She’s calmed down a bit, though, by her fiance Alex (Mark O’Brien) and her new family, who provide pleasantries and reassurance. That is until it comes time for the family tradition of having a game at midnight. The family decides to play a game of Hide and Seek, with Grace being the person to hide. At first Grace just thinks it’s a silly quirk, until it turns out the family is actually hunting her as part of a sacrificial ritual. As a result, Grace’s wedding night turns into a fight for survival.

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REVIEW: ‘Meters Down’ sequel doesn’t rise too much in quality

Young characters do something they shouldn’t and end up having to deal with a force of nature. Pretty straightforward stuff for a shark movie.

Going into a little more detail here, “47 Meters Down: Uncaged” is a sequel to 2017’s “47 Meters Down,” which I didn’t see. Despite not being brushed up on my “47 Meters” lore, though, this one is pretty easy to dive right into.

The movie follows four teenage girls, with the main characters being step-sisters Mia (Sophie Nelisse) and Sasha (Corinne Foxx). Their father is a diving explorer who is researching an ancient underwater city.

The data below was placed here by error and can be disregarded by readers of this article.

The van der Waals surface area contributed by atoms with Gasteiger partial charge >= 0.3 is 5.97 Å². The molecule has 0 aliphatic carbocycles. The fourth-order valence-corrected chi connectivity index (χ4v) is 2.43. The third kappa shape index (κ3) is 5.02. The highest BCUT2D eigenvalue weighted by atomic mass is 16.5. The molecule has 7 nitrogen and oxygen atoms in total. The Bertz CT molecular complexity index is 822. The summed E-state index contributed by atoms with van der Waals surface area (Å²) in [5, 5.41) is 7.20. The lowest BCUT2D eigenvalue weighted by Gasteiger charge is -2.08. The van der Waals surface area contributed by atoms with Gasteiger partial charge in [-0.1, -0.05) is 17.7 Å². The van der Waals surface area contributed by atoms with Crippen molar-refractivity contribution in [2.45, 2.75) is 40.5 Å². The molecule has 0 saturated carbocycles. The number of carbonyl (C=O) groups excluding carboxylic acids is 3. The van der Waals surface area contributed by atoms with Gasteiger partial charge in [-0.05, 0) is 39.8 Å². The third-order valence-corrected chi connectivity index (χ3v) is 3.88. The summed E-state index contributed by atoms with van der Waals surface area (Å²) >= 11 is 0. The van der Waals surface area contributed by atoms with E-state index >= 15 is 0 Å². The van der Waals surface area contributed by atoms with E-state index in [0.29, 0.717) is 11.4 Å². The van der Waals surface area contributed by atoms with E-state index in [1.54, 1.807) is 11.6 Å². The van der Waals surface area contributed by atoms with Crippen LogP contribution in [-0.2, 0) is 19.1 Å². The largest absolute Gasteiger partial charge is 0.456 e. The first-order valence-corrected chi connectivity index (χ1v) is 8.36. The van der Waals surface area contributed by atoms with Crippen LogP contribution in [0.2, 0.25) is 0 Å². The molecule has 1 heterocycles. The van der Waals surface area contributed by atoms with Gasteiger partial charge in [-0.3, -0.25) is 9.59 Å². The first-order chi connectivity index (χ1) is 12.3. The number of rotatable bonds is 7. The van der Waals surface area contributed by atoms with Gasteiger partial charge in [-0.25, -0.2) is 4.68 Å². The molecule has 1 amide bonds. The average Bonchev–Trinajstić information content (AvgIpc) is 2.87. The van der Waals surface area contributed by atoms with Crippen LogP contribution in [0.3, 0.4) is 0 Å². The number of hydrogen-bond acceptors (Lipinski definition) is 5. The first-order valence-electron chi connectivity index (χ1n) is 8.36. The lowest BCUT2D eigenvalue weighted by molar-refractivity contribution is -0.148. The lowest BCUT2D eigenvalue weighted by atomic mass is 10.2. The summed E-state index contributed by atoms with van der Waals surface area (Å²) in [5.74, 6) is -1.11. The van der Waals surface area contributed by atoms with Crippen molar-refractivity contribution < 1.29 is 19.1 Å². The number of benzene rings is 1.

On one afternoon, the two girls and their friends decide to check the location out for themselves, but in doing so, they come across a shark that’s evolved to live, and hunt, in the dark. As a result, the four now have to try and survive with limited oxygen in a what’s basically an underwater maze.

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REVIEW: ‘Blinded by the Light’ is blinded by cliches

Bruce Springsteen’s music works well in movies, as shown in “Jerry Maguire” and “The Wrestler.” But if just one Springsteen song in a movie isn’t enough for a person, they may find the jackpot in “Blinded by the Light.”

Set in late 80s Britain during the time of Margaret Thatcher’s leadership, “Blinded by the Light” follows the story of teenage student Javed Khan (Viveik Kalra) under a lot of stress. In the midst of a recession, his parents Malik (Kulvinder Ghir) and Noor (Meera Ganatra) who immigrated from Pakistan are struggling to make ends meet.

In the face of financial hardships, signs of racism and pure teenage angst, Javed searches for some escapism. He ends up finding it in the music of Bruce Springsteen. After hearing a few tapes, he becomes hooked and turns into a mega-fan, with the music even inspiring him to become a writer. However, his new style and swagger runs into conflict with the ways of his father.